People in a fix after crisis causes marriage halls’ closure

Updated 22 Mar, 2020


A ROW of wedding halls in the Sakhi Hasan area.—White Star
A ROW of wedding halls in the Sakhi Hasan area.—White Star

KARACHI: “When directives for the closure of marriage halls, banquet halls and marquees came to us over the weekend, there was confusion as to were we to close them when we got the notification on Saturday itself, or were we to close them the next day, which was Sunday,” Rana Raees Ahmed, the president of the Marriage Hall Owners Association told Dawn.

“We then decided to call an emergency meeting of our association where it was unanimously decided to comply with the orders and ensure 100 per cent closure of all marriage and banquet halls with immediate effect,” he said, adding that still by the time they were able to do that many places had already held afternoon weddings and in the confusion several caterers had also started dinner preparation but with the halls closed that dinner could not be served as the events also got postponed.

“It was not anything targeted at us or for hurting our businesses. Coronavirus is a pandemic. It is a global issue and places are being shut down because of it everywhere. It is a lockdown situation. So everyone, all stakeholders as well as the people who had booked halls were quite understanding regarding the situation,” he said.

There are some 750 marriage halls in Karachi alone

“We had this understanding with the people who had booked halls that we would give them whatever dates they wanted for later, even six to eight months later, if they still wanted to come back to us. We were also giving full refunds,” he said.

“Still, it was not an easy decision for us as there are so many things to be considered such as our employees.

“On average, each hall has around 50 people working for it, directly or indirectly. There are waiters, manager, guards, sweepers and electricians who are working directly and there are the photographers, wedding video makers, decorators, rent a car people, catering people and the people they outsource for meat, vegetables, oil, etc, who are involved indirectly,” he said.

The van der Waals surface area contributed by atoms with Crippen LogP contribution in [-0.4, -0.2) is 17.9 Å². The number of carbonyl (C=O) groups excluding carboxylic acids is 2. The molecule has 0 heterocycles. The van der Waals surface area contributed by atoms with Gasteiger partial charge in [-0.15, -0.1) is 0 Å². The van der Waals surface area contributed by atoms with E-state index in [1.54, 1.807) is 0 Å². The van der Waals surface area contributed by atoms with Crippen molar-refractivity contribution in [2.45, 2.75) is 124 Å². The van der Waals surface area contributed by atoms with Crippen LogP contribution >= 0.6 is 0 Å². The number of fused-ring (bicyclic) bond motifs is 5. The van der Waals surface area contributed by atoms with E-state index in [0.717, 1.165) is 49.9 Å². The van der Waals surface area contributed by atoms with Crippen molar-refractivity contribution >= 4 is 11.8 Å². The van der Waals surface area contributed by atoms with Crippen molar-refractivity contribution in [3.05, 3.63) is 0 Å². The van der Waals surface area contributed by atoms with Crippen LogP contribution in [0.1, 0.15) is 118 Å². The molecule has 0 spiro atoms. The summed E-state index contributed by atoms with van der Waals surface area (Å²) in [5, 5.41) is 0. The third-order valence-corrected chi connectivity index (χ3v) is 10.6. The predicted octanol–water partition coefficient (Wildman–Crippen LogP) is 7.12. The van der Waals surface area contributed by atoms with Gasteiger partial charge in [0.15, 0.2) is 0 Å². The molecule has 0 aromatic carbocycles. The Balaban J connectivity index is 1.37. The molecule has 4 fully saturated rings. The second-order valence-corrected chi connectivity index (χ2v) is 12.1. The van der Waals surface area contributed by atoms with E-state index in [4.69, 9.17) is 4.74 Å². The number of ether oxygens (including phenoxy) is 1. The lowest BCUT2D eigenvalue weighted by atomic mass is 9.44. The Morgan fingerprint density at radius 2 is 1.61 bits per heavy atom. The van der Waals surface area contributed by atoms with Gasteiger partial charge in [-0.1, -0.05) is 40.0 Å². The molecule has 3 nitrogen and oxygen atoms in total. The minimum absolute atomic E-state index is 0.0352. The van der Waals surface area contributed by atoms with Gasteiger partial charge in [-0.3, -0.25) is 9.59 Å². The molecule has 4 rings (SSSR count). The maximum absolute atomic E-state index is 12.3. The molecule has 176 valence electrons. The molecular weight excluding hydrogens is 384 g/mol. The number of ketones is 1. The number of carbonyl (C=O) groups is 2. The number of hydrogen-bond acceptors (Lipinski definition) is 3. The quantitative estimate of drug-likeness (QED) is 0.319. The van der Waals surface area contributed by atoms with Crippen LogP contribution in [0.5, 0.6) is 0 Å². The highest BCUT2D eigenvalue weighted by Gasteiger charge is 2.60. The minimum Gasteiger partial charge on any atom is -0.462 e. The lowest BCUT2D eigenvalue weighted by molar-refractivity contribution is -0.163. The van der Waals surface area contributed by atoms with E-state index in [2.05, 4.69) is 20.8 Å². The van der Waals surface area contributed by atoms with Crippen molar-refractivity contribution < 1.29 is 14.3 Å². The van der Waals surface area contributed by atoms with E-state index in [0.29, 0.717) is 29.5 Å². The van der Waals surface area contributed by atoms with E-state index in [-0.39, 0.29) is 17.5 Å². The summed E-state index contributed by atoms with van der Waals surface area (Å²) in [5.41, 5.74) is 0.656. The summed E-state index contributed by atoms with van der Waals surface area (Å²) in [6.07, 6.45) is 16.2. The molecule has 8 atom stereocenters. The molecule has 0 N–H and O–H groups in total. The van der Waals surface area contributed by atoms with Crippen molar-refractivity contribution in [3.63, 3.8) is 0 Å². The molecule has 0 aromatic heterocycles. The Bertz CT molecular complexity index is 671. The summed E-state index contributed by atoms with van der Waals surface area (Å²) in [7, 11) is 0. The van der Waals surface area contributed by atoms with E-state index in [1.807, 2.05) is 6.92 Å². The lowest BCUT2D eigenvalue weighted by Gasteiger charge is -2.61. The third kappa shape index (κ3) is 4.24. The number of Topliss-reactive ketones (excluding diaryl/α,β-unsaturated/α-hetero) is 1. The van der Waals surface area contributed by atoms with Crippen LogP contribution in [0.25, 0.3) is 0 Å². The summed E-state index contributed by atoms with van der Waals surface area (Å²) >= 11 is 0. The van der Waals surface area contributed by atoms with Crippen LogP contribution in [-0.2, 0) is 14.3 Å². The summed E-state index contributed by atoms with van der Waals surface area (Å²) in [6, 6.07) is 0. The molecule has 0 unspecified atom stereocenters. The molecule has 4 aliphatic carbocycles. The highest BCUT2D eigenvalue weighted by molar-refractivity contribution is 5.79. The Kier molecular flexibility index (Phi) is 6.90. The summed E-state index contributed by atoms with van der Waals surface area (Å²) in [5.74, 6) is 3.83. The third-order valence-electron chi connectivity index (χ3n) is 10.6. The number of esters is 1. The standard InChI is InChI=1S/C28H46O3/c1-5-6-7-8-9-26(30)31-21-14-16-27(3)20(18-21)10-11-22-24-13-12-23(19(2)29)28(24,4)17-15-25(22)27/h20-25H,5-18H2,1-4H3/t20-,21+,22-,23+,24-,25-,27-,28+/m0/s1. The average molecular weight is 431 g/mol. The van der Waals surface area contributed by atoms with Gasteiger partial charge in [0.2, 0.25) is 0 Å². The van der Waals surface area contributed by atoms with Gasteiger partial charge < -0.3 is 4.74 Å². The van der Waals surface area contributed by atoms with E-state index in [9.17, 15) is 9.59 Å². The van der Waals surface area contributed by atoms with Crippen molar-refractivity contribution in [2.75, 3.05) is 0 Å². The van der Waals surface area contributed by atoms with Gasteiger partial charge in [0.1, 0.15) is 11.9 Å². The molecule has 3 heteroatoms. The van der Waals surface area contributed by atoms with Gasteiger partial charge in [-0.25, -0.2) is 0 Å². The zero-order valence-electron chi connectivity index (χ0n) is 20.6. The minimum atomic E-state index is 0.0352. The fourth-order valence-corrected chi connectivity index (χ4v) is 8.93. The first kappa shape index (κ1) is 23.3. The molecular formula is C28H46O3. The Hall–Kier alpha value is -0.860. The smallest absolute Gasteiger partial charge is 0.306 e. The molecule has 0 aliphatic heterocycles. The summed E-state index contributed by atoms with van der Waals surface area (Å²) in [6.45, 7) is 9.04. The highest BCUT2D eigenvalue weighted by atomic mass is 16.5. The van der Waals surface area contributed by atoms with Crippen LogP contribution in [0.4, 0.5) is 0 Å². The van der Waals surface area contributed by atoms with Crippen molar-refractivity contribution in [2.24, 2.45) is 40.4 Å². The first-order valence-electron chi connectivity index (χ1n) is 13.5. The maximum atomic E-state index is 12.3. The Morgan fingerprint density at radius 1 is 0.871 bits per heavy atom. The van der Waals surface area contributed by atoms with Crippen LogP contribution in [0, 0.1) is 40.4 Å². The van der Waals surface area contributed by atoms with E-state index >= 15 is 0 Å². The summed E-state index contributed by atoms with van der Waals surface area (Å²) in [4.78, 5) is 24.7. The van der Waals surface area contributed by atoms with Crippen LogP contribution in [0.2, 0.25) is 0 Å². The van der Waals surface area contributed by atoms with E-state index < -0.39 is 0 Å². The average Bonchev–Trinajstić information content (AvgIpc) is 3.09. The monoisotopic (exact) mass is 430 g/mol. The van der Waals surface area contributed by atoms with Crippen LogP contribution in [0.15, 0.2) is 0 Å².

“And there are some 750 shaadi halls in Karachi alone, making it around 37,000 employees working for them directly. Each of these persons has a family to feed and many of them are also daily-wagers. After the closure of their places of work, most of them went home to Punjab or Sindh’s interior to be with their families and those who are here are being provided all help we can give them mostly in the form of food,” he said.

“It is wedding season. The Islamic month of Rajab and the months surrounding it are considered good for initiating new unions with life partners. We are facing big losses during this time. But it’s no one’s fault,” he concluded.

Just married

Meanwhile, a few couples who went ahead with their weddings despite the closure of marriage and banquet halls, said that it was not possible for them to wait indefinitely till the situation improved and they could get married.

“My parents booked a restaurant after the banquet hall we had booked for our happy occasion closed its doors to us,” said Arifa, who got married on Sunday. “It was a date that our families had agreed upon. We had also consulted an astrologer when deciding the date,” she explained.

Another young person, Habib Khan, whose wedding plans were disturbed, went ahead and arranged a party at a friend’s farmhouse. “My friend has a nice farm in Malir and we moved our valima party there on Saturday evening because we just couldn’t delay the valima as we had guests who had flown in from abroad specially to attend the party. It all went very well, actually,” he said.

“I tried to convince the wedding lawn owner to let us go ahead with our wedding, even told him that I had friends in the police department so no one would say or do anything but he wouldn’t budge,” said Mohammad Ashraf. “Then my father and uncle arranged to hold the wedding and dinner at someone’s home. They had a huge lawn you see,” he said, adding that looking at the situation now and seeing how fast the coronavirus cases are coming up, he thinks that they should have been more careful. “It is to prevent gatherings and we don’t know how many people’s lives we risked by coming into contact with by holding the event.

Another couple, though not as young as the others Dawn spoke to, and who were both getting married a second time with the groom being a widower and the bride being a divorcee, said that they had decided to throw a small party for their friends at a local hotel to celebrate their union on Monday. “But when the hotels, too, were affected after the government order, we just went ahead with the nikah at the mosque followed by lunch hosted by my father-in-law at his place. Even God likes simplicity,” said the gentleman as he smiled back at his wife.

Published in Dawn, March 22nd, 2020